Wednesday, March 31, 2010

The Cultural Stew That Birthed Dungeons & Dragons

There has been much talk over the recent years about the early evolution from war-games to that fantasy game we all love with all those funny looking dice. But one must also keep in mind the mindset and culture of the times when the game was birthed. We're talking the late 60's and very early 70's. A time when fantasy and science fiction were being "rediscovered" so to speak.

Tolkien's high fantasy Lord of the Rings books achieved a popularity with it's peaceful hobbits and getting back to the land concepts very much in tune with the counter-culture philosophies and fantasy-trips of the day. There was a band called Gandalf, a London club called Middle Earth, and don't forget the infamous "Frodo Lives" T-shirts too. There was even talk of a Lord of the Rings movie to be directed by Stanley Kubrik and staring The Beatles.

The mid and late 60's also saw the publishing of the Robert E. Howard Conan stories in paperback by Lancer and ACE, albeit heavily edited. That, of course, lead to the Marvel Conan comics by Roy Thomas and Barry Windsor-Smith. Other paperback companies jumped on board as well featuring Moorecock, Lovecraft and others, sporting fantastic cover art from the likes of Frank Frazetta and Jeff Jones.

Science Fiction, too, was leaving it's impressions on the experienced minds of young people. This was Science Fiction driven by concept and story and not laser-blasts and action. Films like 2001: A Space Odyssey with it's cosmic rebirth of earth's star-child, and grim post-apocalyptic dramas such as (Beneath the) Planet of the Apes, Soylent Green and The Omega-Man (okay, maybe Chuck Heston had a monopoly on the apocalypse). Bakshi's Wizards and even Jack Kirby's DC comic Kamandi can be added to this fertile stew.



Fantasy and Science Fiction were seeping deep into the pores of our culture. It was all around and still in a pure-form. It had not been commercialized or sanitized or even sharply defined or divided. It was Science Fiction and Fantasy and it encompassed many things with the two very much blurring into each other.

It is no surprise then that some creative war-gamers took those games to another level; to attempt to bring one into these realms of fantasy and to experience for one's self the excitement and freedom and in some cases grim horror of these worlds, if only for a few hours. Thus were born Greyhawk, Blackmoore, Dragons, Dungeons, Metamorphosis Alpha, Tekumel, Traveller and many other 'Fantasy Role-Playing Games', the affects of which are still being felt to this day.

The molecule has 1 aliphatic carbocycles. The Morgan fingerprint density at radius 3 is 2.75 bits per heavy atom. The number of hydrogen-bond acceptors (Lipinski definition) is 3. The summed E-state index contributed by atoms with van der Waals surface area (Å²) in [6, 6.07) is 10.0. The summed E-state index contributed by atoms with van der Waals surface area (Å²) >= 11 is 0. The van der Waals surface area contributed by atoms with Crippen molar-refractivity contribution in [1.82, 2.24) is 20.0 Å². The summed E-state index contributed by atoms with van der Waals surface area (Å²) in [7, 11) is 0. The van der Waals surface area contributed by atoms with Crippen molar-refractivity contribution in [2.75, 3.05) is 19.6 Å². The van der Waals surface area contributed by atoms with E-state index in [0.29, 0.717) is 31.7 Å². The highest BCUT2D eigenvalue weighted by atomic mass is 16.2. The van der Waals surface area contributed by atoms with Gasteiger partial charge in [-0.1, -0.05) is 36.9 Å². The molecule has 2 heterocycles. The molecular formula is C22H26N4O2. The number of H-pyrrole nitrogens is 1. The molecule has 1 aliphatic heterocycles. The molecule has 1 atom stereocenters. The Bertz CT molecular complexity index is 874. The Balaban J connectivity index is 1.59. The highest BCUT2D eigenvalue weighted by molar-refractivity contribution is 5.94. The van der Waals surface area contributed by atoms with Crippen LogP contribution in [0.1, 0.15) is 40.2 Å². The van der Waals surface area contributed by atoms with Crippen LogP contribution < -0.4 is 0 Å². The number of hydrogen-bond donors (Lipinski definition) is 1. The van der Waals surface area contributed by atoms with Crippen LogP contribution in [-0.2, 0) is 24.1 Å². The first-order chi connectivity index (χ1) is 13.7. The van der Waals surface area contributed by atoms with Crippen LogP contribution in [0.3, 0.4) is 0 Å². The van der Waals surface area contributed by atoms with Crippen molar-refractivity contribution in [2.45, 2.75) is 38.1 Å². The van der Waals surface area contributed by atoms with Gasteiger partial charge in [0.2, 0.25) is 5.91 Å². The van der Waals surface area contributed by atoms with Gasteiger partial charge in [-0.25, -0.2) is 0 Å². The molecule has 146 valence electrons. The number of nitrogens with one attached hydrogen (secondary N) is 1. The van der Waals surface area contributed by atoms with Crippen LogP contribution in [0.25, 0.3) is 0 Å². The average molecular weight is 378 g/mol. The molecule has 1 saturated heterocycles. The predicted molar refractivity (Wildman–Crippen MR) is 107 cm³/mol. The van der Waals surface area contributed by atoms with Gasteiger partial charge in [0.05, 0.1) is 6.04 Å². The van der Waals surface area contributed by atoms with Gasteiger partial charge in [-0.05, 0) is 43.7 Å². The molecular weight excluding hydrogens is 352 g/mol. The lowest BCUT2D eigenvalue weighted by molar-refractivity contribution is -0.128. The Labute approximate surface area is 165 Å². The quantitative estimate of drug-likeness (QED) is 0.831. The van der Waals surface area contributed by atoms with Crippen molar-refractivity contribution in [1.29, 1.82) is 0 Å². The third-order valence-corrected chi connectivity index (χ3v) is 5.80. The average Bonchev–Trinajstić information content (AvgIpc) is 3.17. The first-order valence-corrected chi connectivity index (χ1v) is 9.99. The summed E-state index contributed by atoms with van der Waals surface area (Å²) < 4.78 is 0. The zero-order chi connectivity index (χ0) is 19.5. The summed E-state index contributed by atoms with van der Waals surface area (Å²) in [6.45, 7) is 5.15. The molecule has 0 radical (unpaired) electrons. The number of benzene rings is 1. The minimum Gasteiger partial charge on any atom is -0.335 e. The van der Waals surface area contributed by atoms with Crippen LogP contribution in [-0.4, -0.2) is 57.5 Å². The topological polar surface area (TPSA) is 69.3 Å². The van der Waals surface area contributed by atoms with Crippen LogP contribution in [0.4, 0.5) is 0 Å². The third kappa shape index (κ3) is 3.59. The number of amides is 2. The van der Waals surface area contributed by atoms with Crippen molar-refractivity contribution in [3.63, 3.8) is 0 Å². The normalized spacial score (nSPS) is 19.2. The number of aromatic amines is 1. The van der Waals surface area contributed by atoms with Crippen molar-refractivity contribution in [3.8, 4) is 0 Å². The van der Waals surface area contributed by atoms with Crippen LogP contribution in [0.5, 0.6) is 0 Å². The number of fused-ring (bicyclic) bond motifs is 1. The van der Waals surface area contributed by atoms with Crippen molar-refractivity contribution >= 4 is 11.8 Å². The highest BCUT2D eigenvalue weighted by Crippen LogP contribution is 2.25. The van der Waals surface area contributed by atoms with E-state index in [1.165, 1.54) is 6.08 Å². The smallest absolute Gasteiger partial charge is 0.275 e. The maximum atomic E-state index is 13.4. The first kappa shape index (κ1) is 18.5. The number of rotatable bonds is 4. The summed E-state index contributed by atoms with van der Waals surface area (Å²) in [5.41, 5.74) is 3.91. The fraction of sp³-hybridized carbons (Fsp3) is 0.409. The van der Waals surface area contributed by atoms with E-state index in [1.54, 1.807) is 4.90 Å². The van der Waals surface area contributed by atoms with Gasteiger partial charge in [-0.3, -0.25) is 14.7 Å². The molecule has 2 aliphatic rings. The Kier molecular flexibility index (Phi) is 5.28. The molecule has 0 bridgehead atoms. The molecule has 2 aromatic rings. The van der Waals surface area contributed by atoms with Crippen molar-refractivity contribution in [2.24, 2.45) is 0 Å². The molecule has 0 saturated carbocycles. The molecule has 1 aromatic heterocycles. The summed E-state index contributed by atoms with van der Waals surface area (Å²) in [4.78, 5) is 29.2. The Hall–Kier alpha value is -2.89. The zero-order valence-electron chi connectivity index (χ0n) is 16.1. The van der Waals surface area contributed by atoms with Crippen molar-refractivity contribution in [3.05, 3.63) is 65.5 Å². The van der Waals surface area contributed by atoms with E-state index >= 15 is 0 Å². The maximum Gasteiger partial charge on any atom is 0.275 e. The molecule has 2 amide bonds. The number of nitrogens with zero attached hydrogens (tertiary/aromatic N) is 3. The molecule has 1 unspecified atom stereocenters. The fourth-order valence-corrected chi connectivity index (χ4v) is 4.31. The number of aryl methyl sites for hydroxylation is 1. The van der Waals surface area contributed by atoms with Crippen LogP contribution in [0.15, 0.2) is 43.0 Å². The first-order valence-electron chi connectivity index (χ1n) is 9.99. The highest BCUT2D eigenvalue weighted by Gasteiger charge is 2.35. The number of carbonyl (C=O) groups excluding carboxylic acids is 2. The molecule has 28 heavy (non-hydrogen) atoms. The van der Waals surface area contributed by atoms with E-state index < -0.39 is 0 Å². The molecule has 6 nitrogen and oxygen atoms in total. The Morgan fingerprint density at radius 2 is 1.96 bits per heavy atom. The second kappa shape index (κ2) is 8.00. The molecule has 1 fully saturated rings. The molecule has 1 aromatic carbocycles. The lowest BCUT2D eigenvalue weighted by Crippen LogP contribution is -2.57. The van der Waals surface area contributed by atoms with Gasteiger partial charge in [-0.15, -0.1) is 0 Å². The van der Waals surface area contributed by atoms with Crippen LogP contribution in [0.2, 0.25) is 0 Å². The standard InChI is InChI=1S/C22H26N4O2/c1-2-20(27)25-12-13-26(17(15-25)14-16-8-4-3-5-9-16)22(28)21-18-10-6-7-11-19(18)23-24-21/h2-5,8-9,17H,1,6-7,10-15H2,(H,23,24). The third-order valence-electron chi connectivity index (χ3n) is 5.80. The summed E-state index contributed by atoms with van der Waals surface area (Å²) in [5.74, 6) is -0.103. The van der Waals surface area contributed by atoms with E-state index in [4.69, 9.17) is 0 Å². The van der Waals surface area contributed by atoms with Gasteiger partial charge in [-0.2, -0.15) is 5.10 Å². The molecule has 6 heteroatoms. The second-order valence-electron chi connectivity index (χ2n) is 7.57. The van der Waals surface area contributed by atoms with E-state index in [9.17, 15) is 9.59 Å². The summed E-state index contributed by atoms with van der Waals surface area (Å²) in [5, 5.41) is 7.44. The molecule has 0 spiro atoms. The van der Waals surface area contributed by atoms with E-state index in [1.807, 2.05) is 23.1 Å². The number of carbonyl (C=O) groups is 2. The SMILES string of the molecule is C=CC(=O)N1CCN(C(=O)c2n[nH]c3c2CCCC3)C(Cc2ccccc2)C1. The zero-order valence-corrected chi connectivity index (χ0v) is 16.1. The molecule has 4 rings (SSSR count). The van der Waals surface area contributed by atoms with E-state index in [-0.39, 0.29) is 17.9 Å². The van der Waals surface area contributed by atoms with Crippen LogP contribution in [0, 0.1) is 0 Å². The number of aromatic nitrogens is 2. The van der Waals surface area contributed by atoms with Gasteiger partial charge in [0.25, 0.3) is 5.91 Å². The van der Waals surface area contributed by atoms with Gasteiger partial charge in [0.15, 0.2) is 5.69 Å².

More to come....

6 comments:

  1. I think you're right that sci-fi/fantasy had become a part of the cultural at that point that they became a natural subjects for gaming. Interestingly though, I think this infiltration only continued with steady improvement of special effects making the blockbuster and the genre blockbuster synonymous.

    Unfortunately, its been MMORPGs and CRPGs to reap the benefits of that not traditional rpgs.

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  2. "There was even talk of a Lord of the Rings movie to be directed by Stanley Kubrik and staring The Beatles."

    Groovy! I wouldn't mind nipping off to a parallel universe and seeing that.

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  3. Very Good article. I posted a link to it on my blog.

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  4. You're right on this. The cultural stew of late 60's and early 70's played a big part in the creation of D&D.

    Another big influence was probably Star Trek. Star Trek and the fandom that was created around it really formed the genesis of modern geek culture. The first Star Trek convention was in 1972. I'm sure D&D benefited from this culture of fans taking these fantastic worlds that they love and becoming a part of them and making them their own.

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  5. Good overview of the fantasy popular culture, BI. I'm tuned in to some of it. I have that Gandalf album with the cover you posted above, for instance.

    Also over in the UK, Tyrannosaurus Rex (Marc Bolan, pre-T.rex) was proudly waving the Tolkien flag. See "Beard of Stars", 1970.

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  6. Ah yes, I forgot about early Marc Bolan. Good call. Fantasy was indeed quite pervasive.

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